Going Commercial

By

Published September 10, 2009

Commercials by Roy Andersson

 

Many an ambitious filmmaker would be a bit drained after a decade or two of making TV commercials, but the work seems only to have strengthened Roy Andersson.  At 66, the Swedish writer-director (an eight-day retrospective of his work opens today at MoMA) is pouring a sensibility refined over years of short-form work-for-hire into his distinctive feature films.

Having proven himself in 1970 with a lyrical (and very successful) teen romance called A Swedish Love Story, Andersson suffered a “fabulous flop” (his words) with his 1975 follow-up, Giliap.  It tanked so badly that he had to go into advertising. But, he embraced his new area of expertise, treating assignments from insurance and kitchenware companies as seriously as film productions. He built his own studio in Stockholm, where, since 1981, he’s shot just about everything he’s made, and became the best director of TV commercials in the world–at least according to Ingmar Bergman.

Spike Jonze and David Fincher got their start doing TV spots. Flashy and virtuosic, their work for mega-clients (including, in Jonze’s case, Ikea) has been impressive. But, it hasn’t had nearly as much personality as their film work.  Andersson’s closest stateside equivalent may be Errol Morris, who did a campaign for Miller High Life about a decade ago that looked a lot like his documentaries-in particular, the re-enactments he’s famous for–and even made similar use of voiceover.

But while Morris uses his talent to fund his next serious project, it’s impossible not to see Andersson’s painstakingly-made films (two shorts in the 80’s and 90’s and two features in the aughts) as an extension of the aesthetic and tragicomic worldview he developed as an ad auteur.

As in his commercials, Andersson’s vignettes unfold in one take, from a single angle. With very few exceptions, his camera doesn’t move.  The visual narrative unfolds within the frame, the way it does in painting. In fact, the influence of painters is everywhere in Andersson’s work, from Weimar caricaturists Otto Dix and George Grosz to the checkerboard floors that Renaissance artists used to bolster the illusion of depth, a key element in Andersson’s work. Using a wide-angle lens, soft lighting that casts no shadows, and deep focus, he turns the frame into a pellucid microcosm of modern society. Heads are always poking in through windows and open doors, and a favorite Andersson motif, the noisy neighbor, suggests a whole a realm of activity outside the frame without actually cutting to it.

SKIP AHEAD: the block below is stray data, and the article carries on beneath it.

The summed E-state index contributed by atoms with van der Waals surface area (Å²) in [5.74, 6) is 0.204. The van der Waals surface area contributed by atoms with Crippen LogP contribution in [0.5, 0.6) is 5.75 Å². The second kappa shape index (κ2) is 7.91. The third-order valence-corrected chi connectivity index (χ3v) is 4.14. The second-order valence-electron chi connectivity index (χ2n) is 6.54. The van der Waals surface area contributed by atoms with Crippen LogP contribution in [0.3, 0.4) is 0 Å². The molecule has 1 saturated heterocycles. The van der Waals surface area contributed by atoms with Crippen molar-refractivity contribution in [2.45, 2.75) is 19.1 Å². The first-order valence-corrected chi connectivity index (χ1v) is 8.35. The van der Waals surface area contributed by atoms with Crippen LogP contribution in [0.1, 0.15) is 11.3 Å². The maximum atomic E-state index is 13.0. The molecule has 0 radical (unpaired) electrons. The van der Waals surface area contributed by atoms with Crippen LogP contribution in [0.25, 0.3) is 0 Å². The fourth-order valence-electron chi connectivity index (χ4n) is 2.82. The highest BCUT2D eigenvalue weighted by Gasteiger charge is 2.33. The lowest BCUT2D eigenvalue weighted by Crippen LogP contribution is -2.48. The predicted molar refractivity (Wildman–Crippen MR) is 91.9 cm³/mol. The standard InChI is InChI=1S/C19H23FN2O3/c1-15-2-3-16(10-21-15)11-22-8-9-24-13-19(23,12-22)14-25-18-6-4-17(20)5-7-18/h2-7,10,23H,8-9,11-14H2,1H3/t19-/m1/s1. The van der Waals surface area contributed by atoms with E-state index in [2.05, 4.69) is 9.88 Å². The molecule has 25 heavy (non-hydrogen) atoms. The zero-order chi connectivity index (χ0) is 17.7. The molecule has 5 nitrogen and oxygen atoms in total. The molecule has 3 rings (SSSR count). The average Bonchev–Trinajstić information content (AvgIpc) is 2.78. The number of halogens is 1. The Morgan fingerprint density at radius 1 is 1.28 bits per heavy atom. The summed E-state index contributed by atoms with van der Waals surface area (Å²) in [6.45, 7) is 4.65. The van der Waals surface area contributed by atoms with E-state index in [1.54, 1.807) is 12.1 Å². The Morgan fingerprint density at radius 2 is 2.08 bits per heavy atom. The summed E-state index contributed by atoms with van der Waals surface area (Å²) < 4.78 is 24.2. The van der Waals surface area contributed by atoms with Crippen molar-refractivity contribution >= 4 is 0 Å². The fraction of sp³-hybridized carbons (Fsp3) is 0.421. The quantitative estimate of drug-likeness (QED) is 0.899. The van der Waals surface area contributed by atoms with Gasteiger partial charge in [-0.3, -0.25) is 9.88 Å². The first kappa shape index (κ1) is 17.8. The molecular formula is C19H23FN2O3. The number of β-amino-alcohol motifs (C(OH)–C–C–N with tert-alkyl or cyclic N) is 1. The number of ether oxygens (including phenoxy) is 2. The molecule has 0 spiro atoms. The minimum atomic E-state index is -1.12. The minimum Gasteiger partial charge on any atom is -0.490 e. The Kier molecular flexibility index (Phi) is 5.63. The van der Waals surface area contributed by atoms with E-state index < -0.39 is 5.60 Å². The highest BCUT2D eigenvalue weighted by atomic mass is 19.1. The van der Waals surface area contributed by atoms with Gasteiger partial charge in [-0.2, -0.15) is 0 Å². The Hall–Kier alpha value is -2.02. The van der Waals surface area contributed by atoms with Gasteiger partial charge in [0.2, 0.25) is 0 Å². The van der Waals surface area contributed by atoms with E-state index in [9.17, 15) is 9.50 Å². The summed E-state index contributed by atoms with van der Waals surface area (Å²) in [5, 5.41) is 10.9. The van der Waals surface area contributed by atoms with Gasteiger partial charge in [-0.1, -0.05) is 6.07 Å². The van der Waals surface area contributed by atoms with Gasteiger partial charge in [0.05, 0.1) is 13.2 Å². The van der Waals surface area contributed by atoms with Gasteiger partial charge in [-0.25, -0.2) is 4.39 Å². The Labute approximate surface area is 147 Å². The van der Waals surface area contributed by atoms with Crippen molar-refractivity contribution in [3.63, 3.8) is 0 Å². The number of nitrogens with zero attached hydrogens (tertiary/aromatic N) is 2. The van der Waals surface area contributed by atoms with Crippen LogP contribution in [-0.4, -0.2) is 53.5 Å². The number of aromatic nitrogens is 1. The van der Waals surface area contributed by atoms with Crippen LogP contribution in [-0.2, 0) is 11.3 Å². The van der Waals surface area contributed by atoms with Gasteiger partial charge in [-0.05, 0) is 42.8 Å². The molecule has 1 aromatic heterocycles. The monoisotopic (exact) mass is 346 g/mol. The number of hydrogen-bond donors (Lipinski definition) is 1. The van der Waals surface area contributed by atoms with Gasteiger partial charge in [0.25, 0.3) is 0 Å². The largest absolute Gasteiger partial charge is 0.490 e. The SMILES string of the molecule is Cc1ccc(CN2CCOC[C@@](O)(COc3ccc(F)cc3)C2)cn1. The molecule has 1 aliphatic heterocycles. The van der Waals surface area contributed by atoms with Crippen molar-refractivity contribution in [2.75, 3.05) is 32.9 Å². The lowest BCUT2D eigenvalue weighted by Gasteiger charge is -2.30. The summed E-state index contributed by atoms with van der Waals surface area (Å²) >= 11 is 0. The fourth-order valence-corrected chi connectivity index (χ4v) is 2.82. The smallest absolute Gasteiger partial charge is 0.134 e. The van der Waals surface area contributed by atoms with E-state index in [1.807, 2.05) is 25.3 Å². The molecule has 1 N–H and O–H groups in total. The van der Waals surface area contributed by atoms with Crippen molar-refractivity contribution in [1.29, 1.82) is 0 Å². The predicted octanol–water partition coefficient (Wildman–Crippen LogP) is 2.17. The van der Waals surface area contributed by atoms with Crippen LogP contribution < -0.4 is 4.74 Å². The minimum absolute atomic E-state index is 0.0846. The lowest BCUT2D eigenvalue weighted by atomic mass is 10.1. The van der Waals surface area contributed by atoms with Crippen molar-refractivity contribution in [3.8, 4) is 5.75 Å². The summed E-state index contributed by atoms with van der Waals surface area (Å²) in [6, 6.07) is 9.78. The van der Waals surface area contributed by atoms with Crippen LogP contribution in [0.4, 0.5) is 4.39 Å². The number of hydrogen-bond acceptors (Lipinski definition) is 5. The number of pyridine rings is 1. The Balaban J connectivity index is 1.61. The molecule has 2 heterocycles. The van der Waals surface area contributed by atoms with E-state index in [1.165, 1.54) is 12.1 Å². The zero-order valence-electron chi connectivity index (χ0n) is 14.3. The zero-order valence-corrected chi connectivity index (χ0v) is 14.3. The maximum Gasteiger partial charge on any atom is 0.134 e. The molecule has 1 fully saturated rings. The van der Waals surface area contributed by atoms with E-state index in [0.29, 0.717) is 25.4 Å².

Andersson’s films are filled with non-actors recruited for their body types. He is particularly fond of short, squat, narrow, bulbous Scandinavians. (The lardy salesman with a central role in his latest film, You, the Living, which opened at Film Forum this summer, is played by a man Andersson discovered at Ikea.)  Andersson’s long-shot sight gags are reminiscent of silent comedies, as is the vaudevillian maquillage he puts on his actors, a quirk he somehow got away with in many of his commercials. As Andersson has said: “The room, the space, tells more about a person than his face.”

People in Andersson’s films, especially the petit bourgeois, are pathetic at best, petty and malevolent at worst. His sardonically titled 1991 short, World of Glory, begins with a screaming child being gassed in the back of a truck. Improbably, his 1987 short Something Happened began as an AIDS infomercial commissioned by the Swedish government.  “They wanted something different,” Andersson has explained. The government pulled its funding once it got wind of scenes comparing modern inoculation-testing to Nazi atrocities.

Andersson’s Songs from The Second Floor, a grimly comedic fin-de-siecle exploration of guilt, won the 2000 Cannes jury prize. You, the Living is more about “people’s lives, their work, how they behave in society,” he says in a statement, a continuation of existential themes perhaps best illustrated in scenes in which crowds passively observe a complaining or suffering individual. Man is alone, surrounded by more of the same. But, according to Andersson, his jumping-off point for the film is an Icelandic proverb that goes, “Man is man’s delight.”

 

Filmmarker in Focus: Roy Andersson runs from September 10-18 at MoMA. MoMA is located at 11 West 53rd Street in New York.